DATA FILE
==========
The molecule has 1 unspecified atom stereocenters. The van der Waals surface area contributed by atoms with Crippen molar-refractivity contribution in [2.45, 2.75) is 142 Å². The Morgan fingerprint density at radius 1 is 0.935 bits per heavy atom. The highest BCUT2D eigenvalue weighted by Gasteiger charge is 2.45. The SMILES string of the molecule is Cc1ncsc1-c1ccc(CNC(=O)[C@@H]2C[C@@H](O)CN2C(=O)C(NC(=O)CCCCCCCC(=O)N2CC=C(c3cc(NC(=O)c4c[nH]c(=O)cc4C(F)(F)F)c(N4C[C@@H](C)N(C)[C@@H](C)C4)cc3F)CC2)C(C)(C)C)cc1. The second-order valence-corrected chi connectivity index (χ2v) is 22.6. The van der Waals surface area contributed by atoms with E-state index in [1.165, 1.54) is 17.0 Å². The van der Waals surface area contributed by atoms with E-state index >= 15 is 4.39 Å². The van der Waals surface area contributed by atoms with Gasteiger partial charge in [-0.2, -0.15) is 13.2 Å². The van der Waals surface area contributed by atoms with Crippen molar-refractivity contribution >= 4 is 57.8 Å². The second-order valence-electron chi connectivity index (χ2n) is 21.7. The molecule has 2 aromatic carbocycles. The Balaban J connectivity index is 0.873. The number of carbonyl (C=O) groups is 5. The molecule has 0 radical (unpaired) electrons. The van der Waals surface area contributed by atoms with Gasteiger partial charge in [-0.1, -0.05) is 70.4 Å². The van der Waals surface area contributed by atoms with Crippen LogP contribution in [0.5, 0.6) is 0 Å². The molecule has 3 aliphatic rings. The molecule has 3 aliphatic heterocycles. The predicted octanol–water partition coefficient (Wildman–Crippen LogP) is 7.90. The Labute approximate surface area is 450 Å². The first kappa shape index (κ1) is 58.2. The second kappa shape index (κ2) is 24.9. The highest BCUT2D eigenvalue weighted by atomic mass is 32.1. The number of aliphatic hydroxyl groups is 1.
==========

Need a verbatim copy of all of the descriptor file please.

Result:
The molecule has 1 unspecified atom stereocenters. The van der Waals surface area contributed by atoms with Crippen molar-refractivity contribution in [2.45, 2.75) is 142 Å². The Morgan fingerprint density at radius 1 is 0.935 bits per heavy atom. The highest BCUT2D eigenvalue weighted by Gasteiger charge is 2.45. The SMILES string of the molecule is Cc1ncsc1-c1ccc(CNC(=O)[C@@H]2C[C@@H](O)CN2C(=O)C(NC(=O)CCCCCCCC(=O)N2CC=C(c3cc(NC(=O)c4c[nH]c(=O)cc4C(F)(F)F)c(N4C[C@@H](C)N(C)[C@@H](C)C4)cc3F)CC2)C(C)(C)C)cc1. The second-order valence-corrected chi connectivity index (χ2v) is 22.6. The van der Waals surface area contributed by atoms with E-state index in [1.165, 1.54) is 17.0 Å². The van der Waals surface area contributed by atoms with E-state index >= 15 is 4.39 Å². The van der Waals surface area contributed by atoms with Gasteiger partial charge in [-0.2, -0.15) is 13.2 Å². The van der Waals surface area contributed by atoms with Crippen molar-refractivity contribution >= 4 is 57.8 Å². The second-order valence-electron chi connectivity index (χ2n) is 21.7. The molecule has 2 aromatic carbocycles. The Balaban J connectivity index is 0.873. The number of carbonyl (C=O) groups is 5. The molecule has 0 radical (unpaired) electrons. The van der Waals surface area contributed by atoms with Gasteiger partial charge in [-0.1, -0.05) is 70.4 Å². The van der Waals surface area contributed by atoms with Crippen LogP contribution in [0.5, 0.6) is 0 Å². The molecule has 3 aliphatic rings. The molecule has 3 aliphatic heterocycles. The predicted octanol–water partition coefficient (Wildman–Crippen LogP) is 7.90. The Labute approximate surface area is 450 Å². The first kappa shape index (κ1) is 58.2. The second kappa shape index (κ2) is 24.9. The highest BCUT2D eigenvalue weighted by atomic mass is 32.1. The number of aliphatic hydroxyl groups is 1.